24 October 2011

Boris Karloff Bodaciousness!


Bow to Boris Karloff’s Greatness!
By Kristin Battestella


Forget today’s slice and dice horror!  Educate you and yours on the man who put the fear into early frightfest filmmaking: Karloff!


Black Sabbath –Our Man of the Hour hosts this 1963 AIP/Italian trilogy production also starring Mark Damon (House of Usher) and Michele Mercier (Angelique, the Marquise of the Angels). ‘A Drop of Water’ leads off the English version here with lovely period charm and freaky questions regarding fright, spiritualism, and the moments immediately before and after death. Seriously, one should never, ever steal from the dearly departed! The great mix of solitary scares, what you don’t see approaching, and the shocker smoke and mirrors effects seal the deal.  Hot damn, it got me! Plot two ‘The Telephone’ shines with the then contemporary sixties goodness and lots of suspense.  There’s a sexy anticipation, a voyeuristic vibe, and predatory fear adding to the juice. Karloff’s introduction sequences are a lot of fun, too- serious and latently psychedelic in style but humorous at the same time. In his final story, a Russian vampire tale called ‘The Wurdalak’, all the mood, culture, and creepy come across wonderfully.  The K’s makeup and approach is so angry and suspicious, even disturbing as familial angles come into play. Completists may go for the alternate Italian version for the full effect of director Mario Bava’s (Black Sunday) vision, but despite studio interference and changes that might upset purists; the scares are loud and clear here. 


Die, Monster, Die! – A totally cool, creepy, labyrinthine mansion and d├ęcor goes a long way in this 1965 H.P. Lovecraft adaptation.  All the macabre we expect is here plus creative wheelchair accessibilities and mad scientist laboratory dangers to help in Our Man Karloff’s looking slightly sinister but no less spiffy with that white mustache.  BK is a badass and strong but desperate patriarch both in spite of and thanks to that classic red velvet wheelchair accenting his performance.  Though Nick Adams (Rebel without a Cause) and Suzan Farmer (Dracula: Prince of Darkness) feel a little dime a dozen, Freda Jackson (The Brides of Dracula) is quite twisted I must say- along with some good shocker moments, great screams, and scary sounds, too. And the killer plants- we can’t forget those fun science fiction speculations! Even if some of the effects are weak for the finale, this is an entertaining little 75 minutes indeed.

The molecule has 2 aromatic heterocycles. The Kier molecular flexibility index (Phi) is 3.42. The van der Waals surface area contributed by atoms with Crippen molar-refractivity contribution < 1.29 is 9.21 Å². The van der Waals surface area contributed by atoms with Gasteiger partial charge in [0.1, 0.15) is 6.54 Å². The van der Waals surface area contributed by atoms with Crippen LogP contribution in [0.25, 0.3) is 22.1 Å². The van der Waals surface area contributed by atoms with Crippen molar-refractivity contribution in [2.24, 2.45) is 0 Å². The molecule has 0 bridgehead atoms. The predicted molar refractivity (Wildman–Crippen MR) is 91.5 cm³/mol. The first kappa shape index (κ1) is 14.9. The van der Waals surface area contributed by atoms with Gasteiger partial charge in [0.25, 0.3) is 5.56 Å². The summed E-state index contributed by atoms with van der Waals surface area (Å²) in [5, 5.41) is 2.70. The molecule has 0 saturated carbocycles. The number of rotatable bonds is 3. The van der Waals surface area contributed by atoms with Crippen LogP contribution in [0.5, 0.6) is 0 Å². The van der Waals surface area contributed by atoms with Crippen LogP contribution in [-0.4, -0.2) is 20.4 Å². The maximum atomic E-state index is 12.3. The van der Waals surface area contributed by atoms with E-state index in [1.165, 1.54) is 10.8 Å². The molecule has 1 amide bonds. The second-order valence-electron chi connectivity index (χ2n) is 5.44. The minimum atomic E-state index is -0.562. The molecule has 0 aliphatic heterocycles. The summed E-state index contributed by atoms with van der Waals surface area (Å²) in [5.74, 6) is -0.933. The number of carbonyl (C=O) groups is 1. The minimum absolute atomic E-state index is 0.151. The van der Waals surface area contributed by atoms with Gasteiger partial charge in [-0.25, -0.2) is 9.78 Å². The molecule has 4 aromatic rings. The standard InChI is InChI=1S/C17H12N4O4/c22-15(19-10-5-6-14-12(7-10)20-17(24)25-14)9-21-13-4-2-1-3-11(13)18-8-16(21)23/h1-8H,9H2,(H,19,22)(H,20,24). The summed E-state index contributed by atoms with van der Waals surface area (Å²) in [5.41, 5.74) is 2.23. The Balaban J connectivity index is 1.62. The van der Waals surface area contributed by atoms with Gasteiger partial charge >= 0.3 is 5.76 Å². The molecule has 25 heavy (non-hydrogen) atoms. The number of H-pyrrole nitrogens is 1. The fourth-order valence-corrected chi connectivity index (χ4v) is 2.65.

Frankenstein – James Whale (The Invisible Man) provides great direction in this streamlined 1931 adaption. Yes, it differs from Mary Shelley’s book greatly, but the gist of the sympathy remains thanks to beautiful statements of good and evil, life and death, and God and consequences. Big K is wonderful as the simple and abused, meaning well but no less deadly monster creation of Colin Clive (Jane Eyre, Mad Love) - who’s also juicy and maniacal with these pre-code taboos.  Though some of the supporting scenes may seem stilted, Dwight Frye (Dracula) is always a delight to watch.  There are also nice camera tricks, smart photography cheats, and a great lack of music, too. Naturally, this is really because sound was so new at the time, but the onscreen mad lab sparks and angry mob shouts work perfectly as is. However, I do have to say, the period settings and ladies’ stylings of these early films are always weird.  Are we in the stuffy 19th century with be-bobbed flapper chicks in stoles?  Fortunately, at only 70 minutes, the beloved fan or virgin viewer can easily find time for this one.  Go ahead and say it, “It’s alive!”